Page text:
Free and Open Source Hardware or FOSH by any other name would make electronics enthusiasts feel just as happy.
The reason I am waxing poetic about this game changing congregation of absolute brilliance, is that there are some humongous changes that have come about last week.
Auto Desk released its electronics and firmware open source just like it had previously done with its 3-D Resin and its Mechanics design. If that doesn’t make you feel a bit giddy, I don’t know what will.

3-D printers have already changed a lot, what with Chinese Win Sun Decoration Design Engineering constructing ten houses in twenty-four hours last year, now they are back with both the world’s tallest 3-D printed building – a five-story apartment block – and a 1,100 square meter mansion with internal and external decoration to boot.With such technology slowly becoming open and available, I can imagine how this can help with the housing situation in the slums of Mumbai or the villages in rural India still struggling with the lack of stable cost-effective houses.

With 3-D printing finding an application in almost every science  and manufacturing industry, the impact on open source hardware is what gets our blood pumping.

With more companies willing to make their designs open source, it doesn’t take much for the average hobbyist to start dreaming about printing out computer chips that would be tailor-“printed” for your very own pet-project.(Something IBM is working on…)

RepRap is a 3-D printable 3-D printer or as they have more elegantly stated on their website-“humanity’s first general-purpose self-replicating manufacturing machine“.
It is unintentional bio-mimicry at its finest, making even the single-celled a bit green with envy (probably camouflage or bio-luminescence).

It begs the question-With their designs out in the open, how can any electronics company survive?
We have to take into consideration the pressures that any start-up faces with high end electronics products popping up everywhere, offering amazing features at jaw-dropping costs.
The answer-Innovation!
Imagine you have a thousand brilliant minds using your hardware, hacking it, thinking of how it can be improved, making design prototypes and submitting it to you, free of cost.
A brain trust consisting of researchers, college grads, tech enthusiasts or even a layman with a fresh perspective will phenomenally boost the design and usability of your product.
The cost of using said brain trust-release all the files that you would normally protect from your competition.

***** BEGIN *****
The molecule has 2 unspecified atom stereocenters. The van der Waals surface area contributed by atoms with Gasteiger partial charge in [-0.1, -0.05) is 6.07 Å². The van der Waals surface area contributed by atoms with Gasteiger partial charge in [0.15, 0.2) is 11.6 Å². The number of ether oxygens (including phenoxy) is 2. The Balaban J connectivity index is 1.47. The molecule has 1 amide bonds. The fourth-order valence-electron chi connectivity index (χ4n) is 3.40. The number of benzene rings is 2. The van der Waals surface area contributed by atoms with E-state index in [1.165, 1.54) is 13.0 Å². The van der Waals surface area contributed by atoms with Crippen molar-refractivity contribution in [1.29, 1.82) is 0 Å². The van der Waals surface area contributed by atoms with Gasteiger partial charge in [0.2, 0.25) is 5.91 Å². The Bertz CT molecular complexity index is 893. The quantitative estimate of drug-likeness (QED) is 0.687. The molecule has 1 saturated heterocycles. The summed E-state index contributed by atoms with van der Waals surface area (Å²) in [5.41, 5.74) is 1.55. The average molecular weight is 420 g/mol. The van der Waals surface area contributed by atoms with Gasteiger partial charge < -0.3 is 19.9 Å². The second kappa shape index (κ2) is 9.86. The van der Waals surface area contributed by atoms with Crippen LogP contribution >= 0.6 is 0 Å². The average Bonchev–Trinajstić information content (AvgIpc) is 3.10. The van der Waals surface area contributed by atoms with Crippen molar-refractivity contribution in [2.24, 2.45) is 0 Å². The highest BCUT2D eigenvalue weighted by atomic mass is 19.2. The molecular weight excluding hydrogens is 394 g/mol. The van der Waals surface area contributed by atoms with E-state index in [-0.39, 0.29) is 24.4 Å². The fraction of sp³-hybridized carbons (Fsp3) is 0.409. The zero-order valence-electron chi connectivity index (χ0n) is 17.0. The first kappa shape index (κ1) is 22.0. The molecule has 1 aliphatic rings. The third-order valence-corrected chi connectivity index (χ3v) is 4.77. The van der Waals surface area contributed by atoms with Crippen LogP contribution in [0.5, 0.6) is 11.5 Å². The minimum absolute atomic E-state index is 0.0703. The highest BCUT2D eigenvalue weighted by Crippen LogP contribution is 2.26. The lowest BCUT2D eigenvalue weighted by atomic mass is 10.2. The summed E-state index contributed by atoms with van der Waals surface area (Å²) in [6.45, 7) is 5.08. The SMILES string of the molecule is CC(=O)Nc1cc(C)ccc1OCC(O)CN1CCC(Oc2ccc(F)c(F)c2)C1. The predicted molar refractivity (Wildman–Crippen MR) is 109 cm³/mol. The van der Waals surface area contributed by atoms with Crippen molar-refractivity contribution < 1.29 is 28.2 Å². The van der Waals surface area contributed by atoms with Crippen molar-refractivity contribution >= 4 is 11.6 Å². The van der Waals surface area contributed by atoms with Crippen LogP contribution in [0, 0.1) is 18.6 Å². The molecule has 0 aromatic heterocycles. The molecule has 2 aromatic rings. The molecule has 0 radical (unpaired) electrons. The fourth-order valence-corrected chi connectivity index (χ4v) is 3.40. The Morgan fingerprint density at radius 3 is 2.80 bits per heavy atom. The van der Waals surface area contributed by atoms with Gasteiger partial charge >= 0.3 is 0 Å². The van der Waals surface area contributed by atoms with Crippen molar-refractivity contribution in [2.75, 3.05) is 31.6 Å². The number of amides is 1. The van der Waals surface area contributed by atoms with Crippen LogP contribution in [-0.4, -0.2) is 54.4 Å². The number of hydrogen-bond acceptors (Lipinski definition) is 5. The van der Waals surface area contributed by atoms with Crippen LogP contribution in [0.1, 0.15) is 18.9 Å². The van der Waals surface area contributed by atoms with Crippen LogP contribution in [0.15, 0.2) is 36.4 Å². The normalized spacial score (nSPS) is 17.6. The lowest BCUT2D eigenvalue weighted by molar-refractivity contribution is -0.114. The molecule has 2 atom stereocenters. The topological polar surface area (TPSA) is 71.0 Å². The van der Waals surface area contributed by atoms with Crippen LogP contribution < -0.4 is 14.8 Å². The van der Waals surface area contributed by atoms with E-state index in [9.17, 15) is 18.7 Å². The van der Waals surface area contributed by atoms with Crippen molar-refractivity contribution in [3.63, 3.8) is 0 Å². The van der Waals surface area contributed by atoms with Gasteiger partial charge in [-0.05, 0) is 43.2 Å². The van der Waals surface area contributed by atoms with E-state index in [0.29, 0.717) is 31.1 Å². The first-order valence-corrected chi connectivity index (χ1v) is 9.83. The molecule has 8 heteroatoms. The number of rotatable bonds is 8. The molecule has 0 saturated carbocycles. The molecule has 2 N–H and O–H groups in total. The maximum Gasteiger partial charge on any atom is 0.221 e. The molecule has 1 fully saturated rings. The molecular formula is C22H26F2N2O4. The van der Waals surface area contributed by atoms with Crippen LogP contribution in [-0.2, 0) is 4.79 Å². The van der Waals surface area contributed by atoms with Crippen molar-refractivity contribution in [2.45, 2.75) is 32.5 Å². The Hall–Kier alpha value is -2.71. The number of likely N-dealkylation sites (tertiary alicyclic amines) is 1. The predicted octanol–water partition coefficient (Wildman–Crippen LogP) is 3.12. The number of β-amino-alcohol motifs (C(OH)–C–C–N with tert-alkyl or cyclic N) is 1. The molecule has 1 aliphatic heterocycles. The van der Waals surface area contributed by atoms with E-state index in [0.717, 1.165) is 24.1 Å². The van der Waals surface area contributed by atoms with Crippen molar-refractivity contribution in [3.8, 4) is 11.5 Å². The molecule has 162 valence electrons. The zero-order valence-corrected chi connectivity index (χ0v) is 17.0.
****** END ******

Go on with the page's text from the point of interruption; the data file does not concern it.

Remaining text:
Many feel that this is possible only in niche markets, for example, Arduino the open source hardware company that only deals with hardware chips for hobbyists and some domestic embedded systems (thermostat,home-security systems,etc).

Many argue that this business model (i.e. open source) will lead to chaos as, a majority of  the business models today revolve around intellectual property and the protection thereof, causing many companies that so far felt secure in their markets, to scramble, trying to offer better features and better deals to consumers.

Chaos brings Change…
The resulting chaos from the paradigm shift from the propriety to open-source shall lead to better designs, sharing of intellectual property and cumulative growth unlike ever seen before.
Anything can be reverse engineered, and so most major products are going to end-up as knock-offs at some point of time or the other.
On the other hand releasing your designs and letting others build upon it, allows greater growth and stability and faster solutions, increasing the chances of your product surviving and lasting.

The Arduino founders are baiting Chinese companies to go ahead and mass manufacture their designs.
This confidence comes from the fact that no matter how you might use their designs, their loyal customers will never adopt a low quality, badly soldered, defective product that might not be compatible with the major design changes that Arduino keeps making.

In engineering, it is ultimately design that makes or breaks the product.
The first one out the door wins.
With the major players constantly ripping-off each others design i.e. Windows and Apple, it comes as no surprise when Linux comes out on top with its massive community, striving to make the software they are using better rather than waiting around for the company/manufacturer to do something.
True power lies in making a change.Productive changes can only come if knowledge flows freely.So open source might eventually lead us to being intelligent communities -in the sense that matters.

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